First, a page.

Pastor Jason West
Lead Pastor, Shiloh Community Church
It seems that the world is in a constant state of conflict. We have conflict within ourselves, conflict with others, conflict with Satan and the world is even in
conflict with God. Every time you turn on the news, there seems to be another riot,
another war, and another escalating drama. Because we know little about conflict,
or even how to deal with it, we often find ourselves at a loss for effectively resolving
differences around us. Why is there so much contention, strife and division in the
world? How do we deal with conflict once it begins? Here are a few insights from
God’s Word on the subject found in James chapter 4.
James examines the source of conflict by asking the open question, “What
causes quarrels and what causes fights among you?” (James 4:1). He answers the
question by saying that “your passions are at war within you.” Our desires and
passions will lead us to be in conflict with others. Sometimes these involve
possessions. James says, “You desire and do not have, so you murder. You covet and
cannot obtain, so you fight and quarrel” (James 4:2-3). God has created us to love
people and to use things. When we start loving things and using people, we’ve got it
backwards. Using people could include manipulating them, controlling them, or
moving them around to get something they desire because things have become
more important than people. People however do not just have a passion for
possessions, they have a desire to feel good, to be comfortable and to have their
senses satisfied. “You ask and do not receive, because you ask wrongly, to spend it
on your passions” (James 4:3). When pleasure becomes the number one goal in life,
you are asking for conflict. If it is not possessions, or pleasure, it is most likely pride
that is leading to conflict. We live in a world where people are wrapped up in
themselves and there is an ever-present “me first” attitude. However, “God opposes
the proud, but gives grace to the humble” (James 4:6).
Putting our possessions, pleasure, or pride above other people will undoubtedly lead to conflict, but it also leads to unfulfilled desires. James says, “… You do not have, because you do not ask. You ask and do not receive, because you ask wrongly…” (James 4:2a-3). What contributes to this dissatisfaction? The first reason James gives for unfulfilled desires is that we do not pray. Often this is because we believe we are self-sufficient and thus are looking to the wrong source. When we look for others to fulfill our needs instead of looking to God, it will lead to conflict. Paul reminds us that God “will supply every need of yours according to his riches in glory in Christ Jesus” (Philippians 4:19). The second reason James gives for unfulfilled desires is that we pray with wrong motives (vs. 3). If we are asking God for something with a wrong motive, or a sick and diseased attitude toward God, His answer will be most certainly be no. Often this is because of a prideful heart. Pride not only causes conflict with other people, it also causes conflict with God. When James says, “God opposes the proud…” (vs. 6), he is reminding us that God declares war on selfishness. To be in opposition to God is a dangerous place to be.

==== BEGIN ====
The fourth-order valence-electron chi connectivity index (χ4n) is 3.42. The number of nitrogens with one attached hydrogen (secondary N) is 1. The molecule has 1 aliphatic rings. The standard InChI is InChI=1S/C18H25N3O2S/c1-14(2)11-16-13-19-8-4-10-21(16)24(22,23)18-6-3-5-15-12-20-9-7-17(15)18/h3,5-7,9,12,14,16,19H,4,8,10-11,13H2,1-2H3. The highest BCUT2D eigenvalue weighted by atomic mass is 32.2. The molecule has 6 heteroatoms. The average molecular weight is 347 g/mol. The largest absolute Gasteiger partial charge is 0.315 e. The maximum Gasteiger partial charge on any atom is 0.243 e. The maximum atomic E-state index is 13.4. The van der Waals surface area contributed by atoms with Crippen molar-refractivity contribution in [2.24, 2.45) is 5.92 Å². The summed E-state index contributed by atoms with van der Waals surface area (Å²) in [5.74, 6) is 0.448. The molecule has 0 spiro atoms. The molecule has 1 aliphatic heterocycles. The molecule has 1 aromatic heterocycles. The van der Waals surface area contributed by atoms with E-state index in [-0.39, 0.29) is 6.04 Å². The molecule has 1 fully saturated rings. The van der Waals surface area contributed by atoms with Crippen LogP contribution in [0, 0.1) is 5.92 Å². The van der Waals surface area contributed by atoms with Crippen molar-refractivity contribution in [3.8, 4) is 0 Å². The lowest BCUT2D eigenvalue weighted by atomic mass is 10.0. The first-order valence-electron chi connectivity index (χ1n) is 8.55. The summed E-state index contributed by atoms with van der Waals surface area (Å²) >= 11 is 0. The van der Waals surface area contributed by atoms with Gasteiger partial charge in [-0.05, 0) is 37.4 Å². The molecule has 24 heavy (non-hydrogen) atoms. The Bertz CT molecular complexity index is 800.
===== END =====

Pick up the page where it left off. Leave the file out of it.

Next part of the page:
Lastly James reminds us that the conflict we are experiencing may be because of a broken relationship with God. “You adulterous people! Do you not know that friendship